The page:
KNOXVILLE -- After hearing about 70 speakers support or oppose nuclear power and the completion of the half-finished Bellefonte Nuclear Plant, the TVA board voted unanimously on Thursday to restart construction.
The nine-member Tennessee Valley Authority board also authorized paying for Bellefonte's completion by selling the nearly complete Watts Bar Unit 2 nuclear reactor in Rhea County and the John Sevier gas plant.
TVA President and CEO Tom Kilgore said TVA would lease the plants back and operate them.
Chief Financial Officer John Thomas acknowledged that the lease transaction would raise costs for ratepayers, but said those would be "significantly less than us doing rate increases to pay for it."
Bellefonte's construction will not begin until Watts Bar Unit 2 is complete, likely in 2013. The North Alabama plant will generate 1,260 megawatts, enough to power 750,000 Tennessee Valley homes.
Construction will create 2,800 temporary jobs and operation will create 650 permanent jobs, TVA officials say.
TVA Board Chairman Dennis Bottorff called the vote the "right thing to do."
Board member Mike Duncan said the decision was difficult, especially after the March disaster at Japan's Fukushima Dai-ichi nuclear plant following an earthquake and tsunami.
Duncan also mentioned the "red" or "high safety significance" rating the Nuclear Regulatory Commission gave TVA's Browns Ferry plant after a cooling-water injection valve failed last year.
"From the changes after Fukushima to the red rating to the changes of (TVA) personnel, all these things were red flag to me that we should slow this thing down, but the staff and advisers brought me around," Duncan said.
Bellefonte was started in 1974 and has cost more than $4 billion so far. Construction was stopped in 1988, and TVA has estimated it will cost another $4 billion to $5 billion to complete the plant.
Also Thursday, the board voted to extend for 20 years the Sequoyah Nuclear Plant's operating license and put new air scrubbers on the Allen Fossil Plant southwest of Memphis and the Gallatin Fossil Plant in Gallatin, Tenn. It also voted to acquire the Magnolia Combined Cycle Gas plant in northern Mississippi.
Kilgore said the unanimous approvals show "how much dedication the directors put into this" after TVA delayed the Bellefonte vote at its April meeting.
That meeting was held a few weeks after the Fukushima disaster.
"They [directors] started peppering us with questions then," he said. "Every one of them has spent considerable time on this."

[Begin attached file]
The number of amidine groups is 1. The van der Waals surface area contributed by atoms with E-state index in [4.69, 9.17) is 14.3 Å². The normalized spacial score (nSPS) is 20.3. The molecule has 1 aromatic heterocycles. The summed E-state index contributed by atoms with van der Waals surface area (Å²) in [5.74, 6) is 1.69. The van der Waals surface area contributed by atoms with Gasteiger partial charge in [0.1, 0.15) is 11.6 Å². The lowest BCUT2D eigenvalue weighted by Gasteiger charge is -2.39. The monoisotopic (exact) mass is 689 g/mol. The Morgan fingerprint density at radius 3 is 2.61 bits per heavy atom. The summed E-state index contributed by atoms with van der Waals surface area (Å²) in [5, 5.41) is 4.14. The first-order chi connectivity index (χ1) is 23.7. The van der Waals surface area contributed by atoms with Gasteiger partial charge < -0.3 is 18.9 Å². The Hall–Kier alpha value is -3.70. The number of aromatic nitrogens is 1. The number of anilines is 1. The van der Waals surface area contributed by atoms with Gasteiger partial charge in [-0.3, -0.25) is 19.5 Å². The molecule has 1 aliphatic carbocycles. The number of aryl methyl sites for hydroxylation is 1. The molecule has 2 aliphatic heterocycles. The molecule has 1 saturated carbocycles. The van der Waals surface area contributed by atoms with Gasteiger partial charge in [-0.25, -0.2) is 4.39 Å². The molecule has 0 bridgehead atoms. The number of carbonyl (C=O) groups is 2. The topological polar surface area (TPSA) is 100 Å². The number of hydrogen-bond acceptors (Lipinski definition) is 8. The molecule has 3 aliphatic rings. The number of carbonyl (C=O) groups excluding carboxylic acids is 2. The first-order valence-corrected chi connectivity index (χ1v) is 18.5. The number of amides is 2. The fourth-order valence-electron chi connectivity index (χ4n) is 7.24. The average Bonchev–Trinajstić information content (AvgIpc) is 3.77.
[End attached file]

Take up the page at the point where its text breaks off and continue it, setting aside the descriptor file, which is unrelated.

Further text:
TVA board Chairman Dennis Bottorff thanked the many speakers, from anti-nuclear activists and concerned citizens to northeast Alabama government and utility officials who supported the plant and the jobs it will bring.
"It just shows how important this subject is," Bottorff said. "We do listen to what you say."
Opponents of Bellefonte were disappointed.
"This is a loss, certainly, but I don't think anybody is giving up," said Don Safer, board chairman of the Tennessee Environmental Council.
A handful of protesters, some costumed, stood outside during the meeting. TVA adopted a no-costume policy to keep protesters dressed as zombies from swamping the meeting as they did last month at the utility's headquarters in Chattanooga.
Chris Irwin, an attorney with United Mountain Defense, wore a suit and painted his face to look like a zombie. Another protester wore a Santa Claus suit.
Mark Homer, dressed as Benjamin Franklin, said TVA was denying the protesters' free speech rights by not allowing them inside in costumes.
"I'm concerned about the nuclear waste. Nobody wants it. There's nothing to do with it," Homer said.
United Mountain Defense activist Matt Landon wore a suit while addressing the board. He urged members not to approve Bellefonte's completion and took TVA to task for its no-costume policy.
"But I'm sorry, when I was outside earlier I was bitten by a zombie so ...," he said.
He rubbed his head and rumpled his hair to make it stand on end. Then he began to growl.
He was escorted out of the meeting by TVA police.